Creating digital commercial and financial hubs attracts millions of customers to platforms providing goods and services worth billions of dollars while generating personal data worth billions more. AliPay, China’s largest online and mobile payment provider, launched its services in the Arab world in 2019 in collaboration with Mashreq Bank. Furthermore, Alibaba and the e-fashion company Jollychic have emerged as digital hubs for e-commerce in the Arab world, with Jollychic alone serving 50 million users in the UAE, Qatar, Saudi Arabia, Egypt, Oman, Bahrain, and Lebanon. Jollychic is expanding further by developing a digital payment system and diversifying its “ecosystem” to include food delivery, travel, and transportation activities.
Chinese involvement in Africa’s telecoms sector predates the DSR. As of January 2021, 40 of the 140 countries believed to have signed a memorandum of understanding with China to join the BRI are reportedly in Sub-Saharan Africa, with all potentially participating in the DSR.
Companies such as Huawei and ZTE have positioned themselves to win subsequent network upgrade contracts and provide complementary services in contracting countries by constructing core telecoms network infrastructure in many African countries. In Tanzania, for example, China International Telecommunication Construction Corporation (CITCC) built the national ICT broadband backbone (NICTBB). It created it to be compatible only with Huawei routers. Such practices further entrench Chinese technological standards in African countries giving Chinese firms a competitive advantage in subsequent bids for telecoms infrastructure.
Countries such as Kenya, South Africa, and Lesotho have signed contracts with Huawei to provide 5G networks. Chinese tech giants such as Huawei, ZTE, Tencent, Alibaba, Baidu, China Telecom, and China Mobile provide tech solutions in developing countries. As a result, they are increasingly involved in, and in some cases driving, technological development in these countries. Additionally, they are laying the groundwork for reliance on Chinese technology systems and providing an opportunity to set technological standards.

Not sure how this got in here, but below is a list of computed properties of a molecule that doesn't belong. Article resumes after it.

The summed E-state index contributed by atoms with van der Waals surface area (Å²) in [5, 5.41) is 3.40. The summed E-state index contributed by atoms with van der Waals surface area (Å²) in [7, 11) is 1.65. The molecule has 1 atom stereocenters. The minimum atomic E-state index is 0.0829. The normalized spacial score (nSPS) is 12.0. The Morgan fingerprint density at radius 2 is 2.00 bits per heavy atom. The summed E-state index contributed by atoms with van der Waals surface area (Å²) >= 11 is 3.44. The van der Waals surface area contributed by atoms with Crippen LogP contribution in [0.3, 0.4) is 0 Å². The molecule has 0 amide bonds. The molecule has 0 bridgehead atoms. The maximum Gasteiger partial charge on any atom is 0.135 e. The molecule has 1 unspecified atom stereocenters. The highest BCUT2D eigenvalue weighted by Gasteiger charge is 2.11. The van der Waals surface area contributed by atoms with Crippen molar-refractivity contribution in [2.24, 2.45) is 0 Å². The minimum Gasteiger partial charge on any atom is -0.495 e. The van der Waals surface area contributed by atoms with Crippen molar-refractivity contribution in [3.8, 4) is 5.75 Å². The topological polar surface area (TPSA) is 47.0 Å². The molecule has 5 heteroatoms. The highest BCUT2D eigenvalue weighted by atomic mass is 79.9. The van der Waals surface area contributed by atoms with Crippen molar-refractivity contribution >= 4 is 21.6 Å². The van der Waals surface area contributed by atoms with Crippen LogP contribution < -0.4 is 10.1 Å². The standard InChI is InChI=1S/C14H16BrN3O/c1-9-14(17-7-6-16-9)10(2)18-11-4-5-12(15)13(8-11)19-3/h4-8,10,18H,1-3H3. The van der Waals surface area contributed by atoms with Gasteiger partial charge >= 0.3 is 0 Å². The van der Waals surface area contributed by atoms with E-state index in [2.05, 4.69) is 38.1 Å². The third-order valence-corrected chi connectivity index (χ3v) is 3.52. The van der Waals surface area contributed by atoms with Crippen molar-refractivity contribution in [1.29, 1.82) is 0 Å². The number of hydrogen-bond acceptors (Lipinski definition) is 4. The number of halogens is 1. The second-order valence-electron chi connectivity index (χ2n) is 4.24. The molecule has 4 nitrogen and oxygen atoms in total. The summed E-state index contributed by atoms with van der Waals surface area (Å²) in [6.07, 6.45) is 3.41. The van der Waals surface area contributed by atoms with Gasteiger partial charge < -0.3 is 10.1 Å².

The development of scientific capacity in participating developing countries is a critical component of the BRI. In fact, it allows the local private sector to benefit from capital inflows and Chinese technology expertise. At the same time, these countries are becoming increasingly reliant on China in key strategic industries. Chinese companies gain access to massive amounts of metadata, giving them an advantage in better tailoring their products and services. In turn, it allows them to shape developments and, potentially, policies in these markets. So, there is concern that such data could be passed on to African states with authoritarian tendencies, subverting democratic processes.
There are also reservations about adopting Chinese internet and technology governance norms. These concerns stem from the Chinese government’s internet control and censorship practice. In addition, its advocacy for closed, state-based internet sovereignty and technology governance in the UN forum could pose an issue. Access to the internet and mobile phones can be critical in advancing democracy and human rights for opposition and civil-society political groups. The internet and mobile telecommunications, far from being unmitigated positives, can also be used and controlled to undermine democracy and civil liberties.
It is fascinating to see how the past is being echoed in this instance. The same countries (granted with some geographical modifications) that were a part of the Silk Road all those decades ago are participating in the modern, digital version. Collaborating for better connectivity is crucial to uniting civilization in the grand things. However, one has to wonder if these partnerships will lead to China opening itself up to the digital trading era. Or is it a better and bigger opportunity to exert more influence? Will the totalitarian attitude towards the internet continue? Or does it represent the dawn of a new era of communication freedom?